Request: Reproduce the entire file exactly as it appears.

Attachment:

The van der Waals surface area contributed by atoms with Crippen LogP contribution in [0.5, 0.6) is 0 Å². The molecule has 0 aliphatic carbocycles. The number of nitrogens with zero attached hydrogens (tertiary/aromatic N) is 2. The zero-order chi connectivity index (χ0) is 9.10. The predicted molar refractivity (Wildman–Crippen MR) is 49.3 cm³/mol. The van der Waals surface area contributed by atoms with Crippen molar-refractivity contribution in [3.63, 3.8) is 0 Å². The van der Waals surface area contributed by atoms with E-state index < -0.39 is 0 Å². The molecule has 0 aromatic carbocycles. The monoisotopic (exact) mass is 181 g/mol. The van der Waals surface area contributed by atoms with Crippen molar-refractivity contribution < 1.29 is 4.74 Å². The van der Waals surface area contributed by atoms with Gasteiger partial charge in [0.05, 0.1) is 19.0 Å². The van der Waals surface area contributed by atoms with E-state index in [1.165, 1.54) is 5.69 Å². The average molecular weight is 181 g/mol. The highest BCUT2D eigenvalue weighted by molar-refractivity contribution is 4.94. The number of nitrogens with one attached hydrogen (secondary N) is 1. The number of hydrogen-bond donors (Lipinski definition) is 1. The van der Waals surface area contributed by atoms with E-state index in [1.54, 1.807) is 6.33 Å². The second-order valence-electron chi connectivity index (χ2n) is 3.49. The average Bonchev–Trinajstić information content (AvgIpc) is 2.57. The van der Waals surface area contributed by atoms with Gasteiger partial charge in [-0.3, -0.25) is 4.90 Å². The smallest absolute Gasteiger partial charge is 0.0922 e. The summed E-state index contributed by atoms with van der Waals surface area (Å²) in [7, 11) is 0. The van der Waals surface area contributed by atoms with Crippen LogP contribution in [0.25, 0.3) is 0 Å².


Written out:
The van der Waals surface area contributed by atoms with Crippen LogP contribution in [0.5, 0.6) is 0 Å². The molecule has 0 aliphatic carbocycles. The number of nitrogens with zero attached hydrogens (tertiary/aromatic N) is 2. The zero-order chi connectivity index (χ0) is 9.10. The predicted molar refractivity (Wildman–Crippen MR) is 49.3 cm³/mol. The van der Waals surface area contributed by atoms with Crippen molar-refractivity contribution in [3.63, 3.8) is 0 Å². The van der Waals surface area contributed by atoms with E-state index < -0.39 is 0 Å². The molecule has 0 aromatic carbocycles. The monoisotopic (exact) mass is 181 g/mol. The van der Waals surface area contributed by atoms with Crippen molar-refractivity contribution < 1.29 is 4.74 Å². The van der Waals surface area contributed by atoms with Gasteiger partial charge in [0.05, 0.1) is 19.0 Å². The van der Waals surface area contributed by atoms with E-state index in [1.165, 1.54) is 5.69 Å². The average molecular weight is 181 g/mol. The highest BCUT2D eigenvalue weighted by molar-refractivity contribution is 4.94. The number of nitrogens with one attached hydrogen (secondary N) is 1. The number of hydrogen-bond donors (Lipinski definition) is 1. The van der Waals surface area contributed by atoms with E-state index in [1.54, 1.807) is 6.33 Å². The second-order valence-electron chi connectivity index (χ2n) is 3.49. The average Bonchev–Trinajstić information content (AvgIpc) is 2.57. The van der Waals surface area contributed by atoms with Gasteiger partial charge in [-0.3, -0.25) is 4.90 Å². The smallest absolute Gasteiger partial charge is 0.0922 e. The summed E-state index contributed by atoms with van der Waals surface area (Å²) in [7, 11) is 0. The van der Waals surface area contributed by atoms with Crippen LogP contribution in [0.25, 0.3) is 0 Å².